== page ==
Have you had the experience where you’re telling a story, someone jumps in and one up’s you?
You know the person.
I hope you haven’t got the idea that I’m that person. I have some good stories, but I’m not trying to one up anyone.
And I hope you haven’t got the idea that I think I know everything about selling and that I do it flawlessly.
I don’t. Too often I don’t take my own advice and I procrastinate when cold calling.
Mark Hunter recently said regarding cold calling, “A no isn’t permanent. It’s only a moment in time.”
And that’s what today’s helpful tip is about. The obvious is often overlooked, even in the “no”.
First, let’s talk about cold call or blind call, then we’ll get back to that “no”.
Jeffrey Jackson made a distinction between a cold call and a blind call which is a very valid distinction.
Is it a Cold Call or Blind Call?
A blind call is placing a sales phone call without any information. You may have a phone number, and the company name, but no information on who the right person is to have a sales conversation.
A cold call is placing a sales call knowing a couple of people to contact and their positions, which possibly may include the CEO . How do you know this? Because you did research on the company, c-suite, and their products.
Which call would you rather make?
It’s so easy to do a few minutes of research before making that blind call. With platforms like LinkedIn, it’s very easy to gather important information that could help you when placing the sales call.
Yet, many sales pros skip this step.
You tell me. It’s simply dumb not to do research.
I’m not perfect. But I will say this…even with prospects that reach out to me, I always do a little research before I have a conversation with them.
A few days ago, a sales manager sent me an email, asking my opinion about a situation, and could he book a consultation. I’m talking to him on Friday. Today, I did research on him, the company he works for and his sales team. Based on what he already shared with me, I found even more ways, I believe I can help him. Without the research, I couldn’t be as effective.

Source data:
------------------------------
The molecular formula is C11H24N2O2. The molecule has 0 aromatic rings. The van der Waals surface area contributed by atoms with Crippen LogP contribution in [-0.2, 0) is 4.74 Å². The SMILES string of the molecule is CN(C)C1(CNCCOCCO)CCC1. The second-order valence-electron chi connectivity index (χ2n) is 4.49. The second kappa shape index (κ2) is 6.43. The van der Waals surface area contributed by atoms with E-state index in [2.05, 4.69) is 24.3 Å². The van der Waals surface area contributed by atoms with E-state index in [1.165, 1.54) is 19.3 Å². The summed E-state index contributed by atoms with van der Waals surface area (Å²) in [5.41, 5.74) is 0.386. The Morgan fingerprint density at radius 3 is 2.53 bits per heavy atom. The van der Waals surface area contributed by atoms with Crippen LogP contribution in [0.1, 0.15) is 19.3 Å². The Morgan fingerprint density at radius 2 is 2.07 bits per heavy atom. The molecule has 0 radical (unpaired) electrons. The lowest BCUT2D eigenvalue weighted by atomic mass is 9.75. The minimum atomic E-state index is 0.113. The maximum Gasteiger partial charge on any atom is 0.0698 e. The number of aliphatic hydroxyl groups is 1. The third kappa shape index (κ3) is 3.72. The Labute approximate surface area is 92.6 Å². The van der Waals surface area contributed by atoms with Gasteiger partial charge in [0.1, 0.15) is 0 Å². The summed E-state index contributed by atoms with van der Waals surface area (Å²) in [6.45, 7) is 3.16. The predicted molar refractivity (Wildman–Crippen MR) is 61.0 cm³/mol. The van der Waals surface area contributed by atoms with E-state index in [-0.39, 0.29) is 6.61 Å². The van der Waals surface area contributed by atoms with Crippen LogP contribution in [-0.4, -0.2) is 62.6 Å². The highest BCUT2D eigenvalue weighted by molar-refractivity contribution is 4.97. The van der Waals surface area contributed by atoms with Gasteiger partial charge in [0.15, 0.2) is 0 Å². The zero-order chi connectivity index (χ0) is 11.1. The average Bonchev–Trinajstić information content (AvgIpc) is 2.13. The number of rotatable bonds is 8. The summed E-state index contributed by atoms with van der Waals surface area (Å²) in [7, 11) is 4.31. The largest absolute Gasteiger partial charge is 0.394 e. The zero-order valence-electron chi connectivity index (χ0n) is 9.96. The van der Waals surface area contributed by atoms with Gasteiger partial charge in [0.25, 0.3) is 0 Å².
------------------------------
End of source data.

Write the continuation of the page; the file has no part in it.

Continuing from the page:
Selling is helping. It’s not grin and bear it because you’re required to cold call. Take the initiative to make the most out of every call you make, for your sake AND the prospects sake.
It’s easier than you think.
Don’t misunderstand me, I’m not getting kick backs from LinkedIn, but If you’re not on it for research, to make a presence, to help prospects find you…you’re wasting the best resource for sales people.
Here are my best resources when cold calling:
4.) Company’s Website, I’m prospecting
Make sure you aren’t overlooking the obvious. Go through your stuff and look for tips you may be missing.
Make true cold calls instead of blind calls.
Now…about the “no”.
Just because you’re told no, it doesn’t mean forever. As Mark Hunter said, “it’s only a moment in time.”
Circumstances change. Needs change. Personnel changes.
I’ve had it happen, where the decision maker left the company, and now there’s a new sheriff in town. I’m sure it’s happened in your sales world too. You won’t know about the new sheriff if you accepted the no, and canned the prospect.
Revisit those no’s if you still have them.
How about all the prospects that canceled appointments? How many times have you tried to reschedule? My guess is you may have attempted a few calls and then give up.
Set a goal this week to reschedule 5 canceled appointments. Just because they canceled, doesn’t mean they weren’t interested. I canceled 4 dentist appointments before I finally sucked it up and went to the dentist. The need will eventually win out over the pain!
- whether you’re cold calling or blind calling.
- the no.
- the canceled appointments that you didn’t reschedule.
- all these opportunities you’ve left on the table for your competitors.
Go back and revisit these situations, that were all just one moment in time.
Now, I’d like to hear from you! Tap your fingers across the keyboard and tell me if you’re willing to try these tips this week.
And if you’d like more cold calling tips, click here.